The Connecticut Working Families Party started a petition drive Friday asking Democratic Gov. Dannel P. Malloy to support legislation that would fine large employers who don’t pay their employees $15 an hour.
The Working Families Party and their allies in labor have complained that large, profitable corporations pay their workers so little that most qualify for state-sponsored benefits, such as Medicaid and food stamps. The Office of Fiscal Analysis has estimated that fining companies with more than 500 employees would raise about $305 million annually for the state.
The legislature has debated some version of the bill for the past three years, but has not passed it. A version of the bill was raised and then tabled in the Senate in the April. However, it was amended to raise the minimum wage to $12 an hour by 2020. Language to fine large employers was stripped through an amendment.
“I’m always willing to study things,” Malloy said Friday at an event at the Connecticut Science Center.
He declined to say whether he would support the legislation if it made it to his desk.
“What I have concentrated on and will continue to concentrate on, is making sure we are steadily increasing the minimum wage,” Malloy said.
The minimum wage is scheduled to increase to $10.10 an hour on Jan. 1, 2017, but Malloy said they may need to engage in a discussion about how to increase the minimum wage further over the next few years.
“That’s the appropriate approach to take to that issue,” Malloy said.
Carlos Moreno, communications director for the Connecticut Working Families Party, said they appreciate the governor’s willingness to engage in a conversation about an increase in the minimum wage, but he believes the two concepts go hand-in-hand.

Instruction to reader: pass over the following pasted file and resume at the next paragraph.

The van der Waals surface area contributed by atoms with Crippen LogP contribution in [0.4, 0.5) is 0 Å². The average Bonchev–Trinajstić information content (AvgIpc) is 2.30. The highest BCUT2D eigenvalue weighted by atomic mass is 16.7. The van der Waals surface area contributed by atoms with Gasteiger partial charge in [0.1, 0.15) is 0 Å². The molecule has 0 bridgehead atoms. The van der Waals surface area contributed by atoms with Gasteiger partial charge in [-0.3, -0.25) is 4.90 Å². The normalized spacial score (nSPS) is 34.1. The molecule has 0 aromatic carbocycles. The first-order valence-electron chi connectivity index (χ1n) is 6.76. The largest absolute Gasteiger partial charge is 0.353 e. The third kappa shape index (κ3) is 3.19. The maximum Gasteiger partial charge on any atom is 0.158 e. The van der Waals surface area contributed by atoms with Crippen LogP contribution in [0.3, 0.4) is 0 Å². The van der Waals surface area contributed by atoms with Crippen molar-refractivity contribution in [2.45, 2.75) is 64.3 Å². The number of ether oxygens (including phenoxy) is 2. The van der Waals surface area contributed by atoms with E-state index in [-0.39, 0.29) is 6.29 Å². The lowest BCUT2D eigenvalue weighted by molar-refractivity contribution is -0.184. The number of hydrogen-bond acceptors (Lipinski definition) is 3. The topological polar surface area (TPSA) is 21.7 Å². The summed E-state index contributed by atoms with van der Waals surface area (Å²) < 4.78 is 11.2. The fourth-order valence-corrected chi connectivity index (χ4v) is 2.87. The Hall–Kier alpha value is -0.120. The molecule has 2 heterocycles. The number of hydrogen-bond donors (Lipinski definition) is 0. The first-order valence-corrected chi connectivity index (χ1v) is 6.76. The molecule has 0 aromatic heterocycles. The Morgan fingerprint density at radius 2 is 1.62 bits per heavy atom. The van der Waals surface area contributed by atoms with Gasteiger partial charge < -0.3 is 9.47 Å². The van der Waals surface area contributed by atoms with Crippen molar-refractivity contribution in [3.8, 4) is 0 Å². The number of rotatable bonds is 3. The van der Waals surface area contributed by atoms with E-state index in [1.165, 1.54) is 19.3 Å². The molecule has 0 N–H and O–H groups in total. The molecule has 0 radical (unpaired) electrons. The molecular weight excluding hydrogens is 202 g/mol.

He said they would like to see the state implement a $15 an hour minimum wage, but absent that they still believe larger employers who are paying their employees less than a living wage should be fined.
The legislation targets companies like Walmart, McDonald’s and Dunkin Donuts.
The Working Families Party launched a petition drive to encourage the governor to find a way to lend his support to the issue. They estimate there are 83,000 working poor families in Connecticut.
“These workers are exploited, and the services they then rely on are a strain on our state budgets,” the petition reads.
But Senate Minority Leader Len Fasano, R-North Haven, said increasing the minimum wage is not a solution to the problem.
“At worst, raising the minimum wage will accelerate a spiral of disparity between the economic classes, a loss of jobs, and an increase in costs for low and middle income families. A false economy is not the answer,” Fasano said. “The best way to increase wages is to have a healthy and robust economy where employers will increase wages to find employees.”
Fasano said legislation to fine larger employers who don’t pay their employees at least $15 an hour is a “money grab” by the state.
“How does a Connecticut resident benefit when the money is going into the state coffers? Does anyone believe that the penalty fee going to the state will make its way back to the people making minimum wage?” Fasano asked.
He said it’s just another tax by the state.
A Low Wage Employee Advisory Board was created by the legislature in 2015. The 13-member board just wrapped up a handful of public hearings and its next meeting is on Sept. 14.
The board was created to study and monitor the cause and effect of large businesses paying low wages, the minimum wage, and the amount of benefits the state pays to the working poor.